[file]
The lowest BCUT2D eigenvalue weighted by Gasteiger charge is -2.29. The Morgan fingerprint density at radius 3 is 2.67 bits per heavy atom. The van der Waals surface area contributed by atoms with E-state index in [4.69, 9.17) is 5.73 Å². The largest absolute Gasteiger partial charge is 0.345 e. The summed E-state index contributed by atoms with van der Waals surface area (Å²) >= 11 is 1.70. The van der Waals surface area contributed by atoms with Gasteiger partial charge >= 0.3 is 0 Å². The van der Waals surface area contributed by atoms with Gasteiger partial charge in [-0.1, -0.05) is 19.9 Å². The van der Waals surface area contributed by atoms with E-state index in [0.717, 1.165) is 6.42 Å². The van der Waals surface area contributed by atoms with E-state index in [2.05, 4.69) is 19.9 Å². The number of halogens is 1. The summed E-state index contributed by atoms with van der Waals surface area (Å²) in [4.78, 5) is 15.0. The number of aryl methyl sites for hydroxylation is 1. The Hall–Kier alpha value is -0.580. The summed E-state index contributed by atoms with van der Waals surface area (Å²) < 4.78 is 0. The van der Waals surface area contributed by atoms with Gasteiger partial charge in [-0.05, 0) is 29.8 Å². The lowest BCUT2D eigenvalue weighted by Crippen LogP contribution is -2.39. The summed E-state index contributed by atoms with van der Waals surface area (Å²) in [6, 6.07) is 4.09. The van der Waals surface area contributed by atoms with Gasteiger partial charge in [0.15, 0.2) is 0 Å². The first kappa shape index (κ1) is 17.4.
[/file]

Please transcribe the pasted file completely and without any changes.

The lowest BCUT2D eigenvalue weighted by Gasteiger charge is -2.29. The Morgan fingerprint density at radius 3 is 2.67 bits per heavy atom. The van der Waals surface area contributed by atoms with E-state index in [4.69, 9.17) is 5.73 Å². The largest absolute Gasteiger partial charge is 0.345 e. The summed E-state index contributed by atoms with van der Waals surface area (Å²) >= 11 is 1.70. The van der Waals surface area contributed by atoms with Gasteiger partial charge >= 0.3 is 0 Å². The van der Waals surface area contributed by atoms with Gasteiger partial charge in [-0.1, -0.05) is 19.9 Å². The van der Waals surface area contributed by atoms with E-state index in [0.717, 1.165) is 6.42 Å². The van der Waals surface area contributed by atoms with E-state index in [2.05, 4.69) is 19.9 Å². The number of halogens is 1. The summed E-state index contributed by atoms with van der Waals surface area (Å²) in [4.78, 5) is 15.0. The number of aryl methyl sites for hydroxylation is 1. The Hall–Kier alpha value is -0.580. The summed E-state index contributed by atoms with van der Waals surface area (Å²) < 4.78 is 0. The van der Waals surface area contributed by atoms with Gasteiger partial charge in [-0.05, 0) is 29.8 Å². The lowest BCUT2D eigenvalue weighted by Crippen LogP contribution is -2.39. The summed E-state index contributed by atoms with van der Waals surface area (Å²) in [6, 6.07) is 4.09. The van der Waals surface area contributed by atoms with Gasteiger partial charge in [0.15, 0.2) is 0 Å². The first kappa shape index (κ1) is 17.4.